Man what India has survived as a country…makes Internet censorship a smaller, but important item in their socio-political history.

      • Having looked at this further it looks as though this is a case of appeasing the Muslims. The petitions for removal come from a Muslim, and this puts the court in a difficult position. In the West when someone does something that the Muslims don’t like, like the pastor burning the Qur’an or the south-park episode then it costs hundreds of thousands of dollars in policing, and maybe they try to blow up a studio or something.

        In India a similar thing will cause the Muslims to kill hundreds of people. Very often people will fight back, which is seen as another offence to Muslims. There are many incidents where the Muslims killed people for some perceived insults (like the Gujurat riots, where Muslims burned train carriages full of men women and children while blocking the exits because they heard an “insulting song” being sung), the non-Muslims fought back and the Muslims now speak of it as an attack against them!

        The long and short of it is the Indian courts probably didn’t care if censorship was implemented or not, their aim was to appease the Muslims, so as long as it looks as though they are doing all possible then its OK. Of course this ultimately won’t get them anywhere, places which have tried Muslim appeasement before have seen that they won’t be happy unless the only websites allowed are pro-Muslim.

        • I also researched the “complaints” that led to this matter to the courts. I respect everyone’s right to choose to embrace any religion they want to embrace. However, I will never ever stop criticizing religions. The most dangerous human invention to date has been religions. There we see a history of zealots, who state their religions are based on love for all and hatred of none, but who kill in the name of their gods and prophets.Anyone who claims their god is omnipotent and then replaces that god by acting on its presumed behalf by killing others, who do not embrace the same belief system is hypocrite and a criminal.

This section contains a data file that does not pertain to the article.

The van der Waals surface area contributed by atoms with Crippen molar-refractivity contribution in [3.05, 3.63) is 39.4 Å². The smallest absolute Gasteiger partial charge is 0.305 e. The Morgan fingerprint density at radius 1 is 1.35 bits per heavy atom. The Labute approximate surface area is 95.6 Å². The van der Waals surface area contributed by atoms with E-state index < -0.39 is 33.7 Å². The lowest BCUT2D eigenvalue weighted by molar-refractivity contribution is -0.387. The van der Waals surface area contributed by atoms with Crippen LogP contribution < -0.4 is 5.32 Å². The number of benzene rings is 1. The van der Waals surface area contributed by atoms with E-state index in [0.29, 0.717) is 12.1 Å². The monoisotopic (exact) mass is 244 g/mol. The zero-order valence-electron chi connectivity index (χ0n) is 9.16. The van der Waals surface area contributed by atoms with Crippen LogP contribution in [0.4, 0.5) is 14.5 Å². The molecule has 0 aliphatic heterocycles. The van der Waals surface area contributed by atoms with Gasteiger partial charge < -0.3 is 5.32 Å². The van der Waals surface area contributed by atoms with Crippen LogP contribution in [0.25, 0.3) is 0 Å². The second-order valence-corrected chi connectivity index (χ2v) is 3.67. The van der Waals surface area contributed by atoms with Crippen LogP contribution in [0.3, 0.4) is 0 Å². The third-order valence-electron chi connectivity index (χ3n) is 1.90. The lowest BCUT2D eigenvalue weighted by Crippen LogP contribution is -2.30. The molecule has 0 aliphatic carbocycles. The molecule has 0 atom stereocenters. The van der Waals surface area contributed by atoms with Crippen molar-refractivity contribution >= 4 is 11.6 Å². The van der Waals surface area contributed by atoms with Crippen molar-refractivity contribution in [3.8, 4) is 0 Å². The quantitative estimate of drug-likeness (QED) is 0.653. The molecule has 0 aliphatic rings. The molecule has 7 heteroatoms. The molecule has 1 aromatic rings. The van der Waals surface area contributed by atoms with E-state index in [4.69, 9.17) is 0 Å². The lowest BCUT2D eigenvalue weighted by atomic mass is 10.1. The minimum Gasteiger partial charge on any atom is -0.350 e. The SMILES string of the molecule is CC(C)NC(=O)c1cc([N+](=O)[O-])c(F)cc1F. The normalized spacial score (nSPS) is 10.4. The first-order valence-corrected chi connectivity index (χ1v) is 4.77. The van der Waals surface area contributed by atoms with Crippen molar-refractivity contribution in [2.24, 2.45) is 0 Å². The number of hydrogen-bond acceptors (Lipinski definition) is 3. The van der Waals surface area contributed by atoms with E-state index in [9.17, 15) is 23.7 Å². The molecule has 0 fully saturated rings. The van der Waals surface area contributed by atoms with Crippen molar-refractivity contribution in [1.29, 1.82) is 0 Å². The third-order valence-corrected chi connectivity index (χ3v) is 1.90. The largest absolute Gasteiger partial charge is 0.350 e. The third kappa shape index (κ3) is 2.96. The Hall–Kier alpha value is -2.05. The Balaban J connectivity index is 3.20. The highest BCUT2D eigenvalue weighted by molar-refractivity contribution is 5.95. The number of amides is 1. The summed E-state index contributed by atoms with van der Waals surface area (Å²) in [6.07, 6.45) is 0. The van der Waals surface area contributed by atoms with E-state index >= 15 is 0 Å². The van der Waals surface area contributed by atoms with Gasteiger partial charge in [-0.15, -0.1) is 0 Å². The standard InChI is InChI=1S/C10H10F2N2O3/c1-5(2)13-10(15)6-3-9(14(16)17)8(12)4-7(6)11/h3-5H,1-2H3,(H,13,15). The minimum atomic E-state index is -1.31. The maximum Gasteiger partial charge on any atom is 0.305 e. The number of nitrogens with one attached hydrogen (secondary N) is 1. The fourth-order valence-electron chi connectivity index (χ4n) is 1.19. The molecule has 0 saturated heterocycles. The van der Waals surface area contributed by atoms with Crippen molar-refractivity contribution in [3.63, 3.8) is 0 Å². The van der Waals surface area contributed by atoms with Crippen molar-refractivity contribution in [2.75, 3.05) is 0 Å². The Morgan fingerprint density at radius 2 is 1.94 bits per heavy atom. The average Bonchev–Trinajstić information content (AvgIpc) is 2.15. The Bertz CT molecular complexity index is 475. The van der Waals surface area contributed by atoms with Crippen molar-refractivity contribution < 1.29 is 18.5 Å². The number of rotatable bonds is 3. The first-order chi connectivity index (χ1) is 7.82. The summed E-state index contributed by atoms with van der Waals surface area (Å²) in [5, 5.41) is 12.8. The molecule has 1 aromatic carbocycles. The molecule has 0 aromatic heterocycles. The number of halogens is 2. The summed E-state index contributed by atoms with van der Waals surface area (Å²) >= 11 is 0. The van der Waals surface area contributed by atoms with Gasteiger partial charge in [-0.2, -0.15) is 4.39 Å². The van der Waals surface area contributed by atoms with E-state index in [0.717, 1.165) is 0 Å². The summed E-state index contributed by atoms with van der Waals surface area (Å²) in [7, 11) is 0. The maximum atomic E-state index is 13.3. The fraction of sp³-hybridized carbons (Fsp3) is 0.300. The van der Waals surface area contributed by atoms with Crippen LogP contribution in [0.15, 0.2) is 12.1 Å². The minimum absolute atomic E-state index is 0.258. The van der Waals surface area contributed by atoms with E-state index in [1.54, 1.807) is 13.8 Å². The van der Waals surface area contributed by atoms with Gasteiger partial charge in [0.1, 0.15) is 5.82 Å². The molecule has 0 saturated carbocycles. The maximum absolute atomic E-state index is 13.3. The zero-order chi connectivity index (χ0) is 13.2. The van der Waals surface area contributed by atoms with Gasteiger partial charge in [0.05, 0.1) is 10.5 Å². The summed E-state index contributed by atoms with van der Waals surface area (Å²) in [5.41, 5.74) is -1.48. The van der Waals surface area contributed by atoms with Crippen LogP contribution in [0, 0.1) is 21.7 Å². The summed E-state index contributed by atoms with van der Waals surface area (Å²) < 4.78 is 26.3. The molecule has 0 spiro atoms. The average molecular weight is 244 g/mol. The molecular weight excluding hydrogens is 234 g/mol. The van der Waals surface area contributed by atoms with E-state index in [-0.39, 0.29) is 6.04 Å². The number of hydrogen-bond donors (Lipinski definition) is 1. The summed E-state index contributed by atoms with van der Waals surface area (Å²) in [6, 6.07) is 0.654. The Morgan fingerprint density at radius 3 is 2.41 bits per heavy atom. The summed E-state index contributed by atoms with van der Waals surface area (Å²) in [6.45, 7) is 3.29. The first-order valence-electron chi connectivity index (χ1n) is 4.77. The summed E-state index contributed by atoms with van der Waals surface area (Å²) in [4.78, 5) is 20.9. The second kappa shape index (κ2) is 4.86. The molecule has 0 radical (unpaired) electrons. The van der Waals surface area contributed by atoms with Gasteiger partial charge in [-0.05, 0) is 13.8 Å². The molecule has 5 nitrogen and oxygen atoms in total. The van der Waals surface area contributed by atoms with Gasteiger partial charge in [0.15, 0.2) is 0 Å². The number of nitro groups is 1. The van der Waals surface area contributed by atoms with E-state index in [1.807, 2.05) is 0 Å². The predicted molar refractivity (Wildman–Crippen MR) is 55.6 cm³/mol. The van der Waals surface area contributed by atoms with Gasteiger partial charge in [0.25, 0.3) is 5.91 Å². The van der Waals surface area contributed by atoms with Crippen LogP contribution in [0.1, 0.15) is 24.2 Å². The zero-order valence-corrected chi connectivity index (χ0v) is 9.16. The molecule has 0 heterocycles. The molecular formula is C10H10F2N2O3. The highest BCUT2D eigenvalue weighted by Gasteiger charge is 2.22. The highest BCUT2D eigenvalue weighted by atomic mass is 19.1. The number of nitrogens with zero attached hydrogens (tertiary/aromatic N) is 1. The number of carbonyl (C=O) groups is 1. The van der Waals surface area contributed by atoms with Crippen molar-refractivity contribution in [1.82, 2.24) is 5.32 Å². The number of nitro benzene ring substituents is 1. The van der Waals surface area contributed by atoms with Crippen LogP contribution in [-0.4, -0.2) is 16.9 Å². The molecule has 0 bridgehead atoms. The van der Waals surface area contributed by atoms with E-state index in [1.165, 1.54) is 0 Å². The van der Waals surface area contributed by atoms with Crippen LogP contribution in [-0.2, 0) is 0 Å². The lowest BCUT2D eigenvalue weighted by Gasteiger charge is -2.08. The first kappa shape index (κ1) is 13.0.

I concur also with your final paragraph. This is all about appeasement.

  8. I think that what they are doing with blogger/blogspot is interesting. It seems to me that they are doing the minimum to comply with the law. If you are in India and try to access “myblog.blogspot.com” you will be redirected to myblog.blogspot.in. The Indian google search will also return the myblog.blogspot.in site. This is so that they can censor the .in site and leave the ,com site uncensored.

    The thing is that they also allow a back-door to the .com site, from the link above:

    Blog readers may request a specific country version of the blogspot content by entering a specially formatted “NCR” URL.

    NCR stands for “No Country Redirect” and will always display buzz.blogger.com in English, whether you’re in India, Brazil, Honduras, Germany, or anywhere.

    For example: http://%5Bblogname%5D.blogspot.com/ncr – always goes to the U.S. English blog.

    It will be interesting to see what the governments do next. They might be unhappy that google, etc are leaving a backdoor, or they might be happy that all casual browsers will see the censored domain – and that those who deliberately bypass censorship will be committing an offence that they can deal with in their courts. After all whatever google do, short of censoring all blogs to the lowest common denominator of all countries – there will be ways to bypass it.

    I would not be at all surprised if these governments go after smaller companies like WordPress.com following their success with google and yahoo – I would strongly advise anyone who has a politcal blog and wants to retain readership to get a custom domain.

    • Hi Tandava,
      Thanks so much for the clarity. I appreciate you taking time to explain how this operates and how it doesn’t ie. the backdoor. I do agree that there will always be ways to bypass censorship and it will be interesting to see where this all leads to in terms of what the courts uphold and what and government does.